In all courts, lawsuits can be filed against people or the legal equivalent of a person. Our Trust is a contract and is not recognized as a person which means it cannot be sued therefore, property and assets held by our Trust cannot be seized. Further, the trustee and beneficiaries are not liable for the debts of the trust organization.
It’s a fallacy that traditional entities protect you. In fact it’s very easy to pierce the corporate veil. Wake Forest Law review states that over 40% of entity piercing attempts are successful. The most used legal argument is (insufficient corporate separateness) this fall under “alter ego” and is easy to prove with tightly held entities. Many states also use reverse veil piercing in lawsuits allowing the plaintiff to recover damages from other entities you control if the claim is more than the original entity has in assets. This can ultimately financially ruin anyone who isn’t prepared.
Another problem with entities is the ongoing annual statutory reporting and renewal fees.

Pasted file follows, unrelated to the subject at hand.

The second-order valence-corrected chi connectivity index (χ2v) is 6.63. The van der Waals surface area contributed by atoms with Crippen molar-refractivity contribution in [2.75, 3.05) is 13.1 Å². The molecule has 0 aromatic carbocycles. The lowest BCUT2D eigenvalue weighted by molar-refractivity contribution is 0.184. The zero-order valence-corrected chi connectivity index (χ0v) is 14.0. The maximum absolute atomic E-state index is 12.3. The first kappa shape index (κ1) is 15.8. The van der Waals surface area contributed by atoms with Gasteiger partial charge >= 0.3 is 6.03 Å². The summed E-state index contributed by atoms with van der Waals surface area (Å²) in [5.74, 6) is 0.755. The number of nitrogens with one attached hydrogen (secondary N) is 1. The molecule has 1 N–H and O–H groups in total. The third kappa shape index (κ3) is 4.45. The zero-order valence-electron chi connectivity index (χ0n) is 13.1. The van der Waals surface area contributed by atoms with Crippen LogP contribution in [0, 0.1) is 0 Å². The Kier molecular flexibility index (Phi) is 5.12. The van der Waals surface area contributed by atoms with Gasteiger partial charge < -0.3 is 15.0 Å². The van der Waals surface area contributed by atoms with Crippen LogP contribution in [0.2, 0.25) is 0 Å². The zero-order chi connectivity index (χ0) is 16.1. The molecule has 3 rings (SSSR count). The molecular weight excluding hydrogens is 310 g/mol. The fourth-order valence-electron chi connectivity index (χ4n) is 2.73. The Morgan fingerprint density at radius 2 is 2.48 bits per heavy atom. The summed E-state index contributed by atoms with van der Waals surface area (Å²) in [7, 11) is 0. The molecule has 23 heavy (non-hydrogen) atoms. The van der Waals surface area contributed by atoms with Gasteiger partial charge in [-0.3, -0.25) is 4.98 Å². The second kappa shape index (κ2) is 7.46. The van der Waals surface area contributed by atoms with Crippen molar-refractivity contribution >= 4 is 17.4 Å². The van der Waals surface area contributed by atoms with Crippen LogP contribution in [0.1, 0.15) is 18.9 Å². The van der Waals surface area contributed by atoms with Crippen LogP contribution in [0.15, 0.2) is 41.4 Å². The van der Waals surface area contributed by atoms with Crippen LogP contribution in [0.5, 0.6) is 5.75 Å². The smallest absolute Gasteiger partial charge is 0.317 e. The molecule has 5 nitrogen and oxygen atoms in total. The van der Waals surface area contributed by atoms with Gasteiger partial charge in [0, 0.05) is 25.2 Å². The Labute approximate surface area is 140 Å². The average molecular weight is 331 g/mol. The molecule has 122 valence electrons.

In order to insure maximum asset protection, the Trust must be Irrevocable and non-grantor. Our Trust separates the Settlor or Creator from the corpus of the Trust. Under these terms and conditions, upon creation, legal separation has occurred and the corpus may not be breached by claimants.
As a Trustee you will personally own no assets. Rather, you will retain total control over those assets. You, as the Trustee, have the ability to make purchases in the name of the Trust, and therefore be able to enjoy the benefit of using those purchases liability free such as cars, RV’s, boats, stocks, crypto, real estate and much more! This prevents creditors from seeing you as the owner of any assets.
Nelson Rockefeller said it best “The secret to success is to own nothing but control everything”
An asset protection trust is irrevocable, meaning, the trust owns the assets in question and they would be managed by the trustee. By removing those assets from your ownership, you can protect them against creditor lawsuits, liens, levies and judgements.